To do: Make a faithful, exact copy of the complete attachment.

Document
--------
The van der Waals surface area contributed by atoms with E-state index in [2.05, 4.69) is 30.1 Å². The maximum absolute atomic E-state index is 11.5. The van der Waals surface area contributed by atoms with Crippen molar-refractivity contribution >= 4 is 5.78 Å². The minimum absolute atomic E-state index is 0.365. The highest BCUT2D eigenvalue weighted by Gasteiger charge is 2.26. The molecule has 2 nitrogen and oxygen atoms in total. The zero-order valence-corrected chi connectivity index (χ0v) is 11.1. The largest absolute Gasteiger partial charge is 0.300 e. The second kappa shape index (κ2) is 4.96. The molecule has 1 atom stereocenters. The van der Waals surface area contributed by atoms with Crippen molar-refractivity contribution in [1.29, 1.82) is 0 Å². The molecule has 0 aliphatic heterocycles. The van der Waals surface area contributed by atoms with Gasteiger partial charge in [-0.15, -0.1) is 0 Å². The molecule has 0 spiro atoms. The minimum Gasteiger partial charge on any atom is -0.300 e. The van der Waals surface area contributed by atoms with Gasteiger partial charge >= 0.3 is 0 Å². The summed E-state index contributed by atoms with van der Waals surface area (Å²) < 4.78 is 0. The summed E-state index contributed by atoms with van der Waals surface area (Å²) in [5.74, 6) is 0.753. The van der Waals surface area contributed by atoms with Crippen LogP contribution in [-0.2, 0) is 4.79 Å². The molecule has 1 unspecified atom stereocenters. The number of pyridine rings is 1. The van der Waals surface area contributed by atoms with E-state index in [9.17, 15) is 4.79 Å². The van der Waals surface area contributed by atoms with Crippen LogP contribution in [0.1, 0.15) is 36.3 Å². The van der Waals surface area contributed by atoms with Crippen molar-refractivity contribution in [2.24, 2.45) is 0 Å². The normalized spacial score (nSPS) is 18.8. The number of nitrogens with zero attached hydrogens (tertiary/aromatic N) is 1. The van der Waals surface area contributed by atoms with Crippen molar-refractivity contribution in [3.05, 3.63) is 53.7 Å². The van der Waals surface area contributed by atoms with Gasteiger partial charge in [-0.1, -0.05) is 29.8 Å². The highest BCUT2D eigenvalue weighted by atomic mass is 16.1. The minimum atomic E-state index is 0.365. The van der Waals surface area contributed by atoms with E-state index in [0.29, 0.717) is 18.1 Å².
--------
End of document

The van der Waals surface area contributed by atoms with E-state index in [2.05, 4.69) is 30.1 Å². The maximum absolute atomic E-state index is 11.5. The van der Waals surface area contributed by atoms with Crippen molar-refractivity contribution >= 4 is 5.78 Å². The minimum absolute atomic E-state index is 0.365. The highest BCUT2D eigenvalue weighted by Gasteiger charge is 2.26. The molecule has 2 nitrogen and oxygen atoms in total. The zero-order valence-corrected chi connectivity index (χ0v) is 11.1. The largest absolute Gasteiger partial charge is 0.300 e. The second kappa shape index (κ2) is 4.96. The molecule has 1 atom stereocenters. The van der Waals surface area contributed by atoms with Crippen molar-refractivity contribution in [1.29, 1.82) is 0 Å². The molecule has 0 aliphatic heterocycles. The van der Waals surface area contributed by atoms with Gasteiger partial charge in [-0.15, -0.1) is 0 Å². The molecule has 0 spiro atoms. The minimum Gasteiger partial charge on any atom is -0.300 e. The van der Waals surface area contributed by atoms with Gasteiger partial charge >= 0.3 is 0 Å². The summed E-state index contributed by atoms with van der Waals surface area (Å²) < 4.78 is 0. The summed E-state index contributed by atoms with van der Waals surface area (Å²) in [5.74, 6) is 0.753. The van der Waals surface area contributed by atoms with Crippen LogP contribution in [-0.2, 0) is 4.79 Å². The molecule has 1 unspecified atom stereocenters. The number of pyridine rings is 1. The van der Waals surface area contributed by atoms with E-state index in [9.17, 15) is 4.79 Å². The van der Waals surface area contributed by atoms with Crippen LogP contribution in [0.1, 0.15) is 36.3 Å². The van der Waals surface area contributed by atoms with Crippen molar-refractivity contribution in [2.24, 2.45) is 0 Å². The normalized spacial score (nSPS) is 18.8. The number of nitrogens with zero attached hydrogens (tertiary/aromatic N) is 1. The van der Waals surface area contributed by atoms with Crippen molar-refractivity contribution in [3.05, 3.63) is 53.7 Å². The van der Waals surface area contributed by atoms with Gasteiger partial charge in [-0.1, -0.05) is 29.8 Å². The highest BCUT2D eigenvalue weighted by atomic mass is 16.1. The minimum atomic E-state index is 0.365. The van der Waals surface area contributed by atoms with E-state index in [0.29, 0.717) is 18.1 Å².